If you asked me two months ago whether I learned anything during my first year at Harvard Business School, my response would have been a resounding “Yes!” But, if you followed up by asking me for an example of how I applied the lessons I learned into practice, my response would have been a hesitant “Umm…”
The FIELD (Field Immersion Experiences for Leadership Development) curriculum provided me an incredible opportunity to learn leadership skills not only in the classroom, but also through practical experience in Ghana and in Boston. However, at the end of the day, FIELD remains an exercise constrained within an academic environment. The question I asked myself was “How do I actually put what I learned to the test?”
As I was starting my summer internship in Zambia over seven weeks ago, I pondered “What am I bringing to the table that I would not have been able to had I not gone to HBS?” At that moment, the answer was not quite clear. However, as the days passed and the summer (technically, it’s winter here) progressed, it became clear that what HBS equipped me with was not the hundreds of cases I read and analyzed, as I will be the first to admit I will be the last to recall any of the case facts. Rather, it was the persistent pushing and prodding by my professors, section-mates, and discussion group members that I remember the most.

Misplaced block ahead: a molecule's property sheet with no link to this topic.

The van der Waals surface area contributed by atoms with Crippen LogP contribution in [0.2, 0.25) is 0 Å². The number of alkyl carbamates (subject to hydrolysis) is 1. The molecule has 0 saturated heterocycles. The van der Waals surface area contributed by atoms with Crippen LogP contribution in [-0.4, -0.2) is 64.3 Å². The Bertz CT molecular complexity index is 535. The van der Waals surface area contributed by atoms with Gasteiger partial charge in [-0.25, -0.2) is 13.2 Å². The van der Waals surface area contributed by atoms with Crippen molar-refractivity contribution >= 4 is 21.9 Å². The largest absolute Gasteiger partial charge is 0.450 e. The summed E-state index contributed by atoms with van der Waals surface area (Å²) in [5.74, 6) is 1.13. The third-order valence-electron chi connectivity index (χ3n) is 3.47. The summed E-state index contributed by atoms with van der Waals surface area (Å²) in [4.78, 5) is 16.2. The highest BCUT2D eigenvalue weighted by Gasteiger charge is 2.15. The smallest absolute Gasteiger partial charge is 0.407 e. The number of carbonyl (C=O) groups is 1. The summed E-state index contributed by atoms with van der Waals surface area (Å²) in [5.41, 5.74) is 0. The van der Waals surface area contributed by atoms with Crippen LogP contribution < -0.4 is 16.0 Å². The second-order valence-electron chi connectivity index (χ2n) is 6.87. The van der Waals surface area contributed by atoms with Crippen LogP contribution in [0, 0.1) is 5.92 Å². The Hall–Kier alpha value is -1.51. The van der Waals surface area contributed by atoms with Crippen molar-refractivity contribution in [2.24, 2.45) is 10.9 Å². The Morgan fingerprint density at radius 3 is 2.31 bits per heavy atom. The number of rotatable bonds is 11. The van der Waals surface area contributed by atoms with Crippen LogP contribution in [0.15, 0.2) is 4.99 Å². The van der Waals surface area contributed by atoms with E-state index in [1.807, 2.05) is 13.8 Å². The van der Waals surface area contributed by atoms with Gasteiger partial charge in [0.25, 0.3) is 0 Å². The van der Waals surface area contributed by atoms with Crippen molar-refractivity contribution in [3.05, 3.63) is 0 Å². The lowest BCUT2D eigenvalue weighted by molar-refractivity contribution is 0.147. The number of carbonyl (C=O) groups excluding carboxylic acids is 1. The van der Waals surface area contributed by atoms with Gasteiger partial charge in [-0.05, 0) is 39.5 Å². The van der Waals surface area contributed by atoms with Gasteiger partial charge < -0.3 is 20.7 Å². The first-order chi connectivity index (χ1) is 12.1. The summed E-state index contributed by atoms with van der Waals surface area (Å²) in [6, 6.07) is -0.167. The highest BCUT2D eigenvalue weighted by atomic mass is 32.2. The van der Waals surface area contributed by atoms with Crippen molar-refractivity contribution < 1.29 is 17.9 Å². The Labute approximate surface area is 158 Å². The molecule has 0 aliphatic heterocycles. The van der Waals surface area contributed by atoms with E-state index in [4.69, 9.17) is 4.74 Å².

As I dove deeper into the managerial and operational issues of working in Zambia, I found myself asking whether the problems were really as simple and clear as they appeared at first glance. The many times I was pushed to justify my stance – from the morality and ethicality of pharmaceutical patents in the developing world to the negotiation tactics I would use with Steve Jobs – became constant reminders for me to go deeper than just the first layer of the metaphorical onion.
What I learned at HBS and what I have applied in Zambia was more than just root cause analysis or the typical “Five Whys” questioning. It requires combining a dose of empathy with an equal dose of traditional problem solving. Just as I had to put myself in the case protagonist’s shoes, trying to understand the motivations, pressures, and stakeholders influencing his/her decision making, I found myself standing in the shoes of our sales captains, sellers, and buyers. I forced myself to distinguish what the problems appeared to be and what they really are, as well as what the solutions should be and what they really could be given the real and practical constraints we face. This “method” of thinking has become my de facto mindset whenever I’m in the field with our sales team or in a meeting room with a multinational telecom.
There isn’t a simple list of “Things I’ve Learned at HBS and How You Can Apply Them Too,” because the skills I’ve learned, and am constantly honing, are those that can only be learnt through the experience of having been forced repeatedly to defend my logic despite knowing it was not perfect.
To end this post on a lighter note, my HBS experience also never lets me forget that having fun is just as important of a success metric as any other. Here are a couple snapshots to explain why I may never leave Zambia (more on Google +).
– Minh Chau, MBA 2015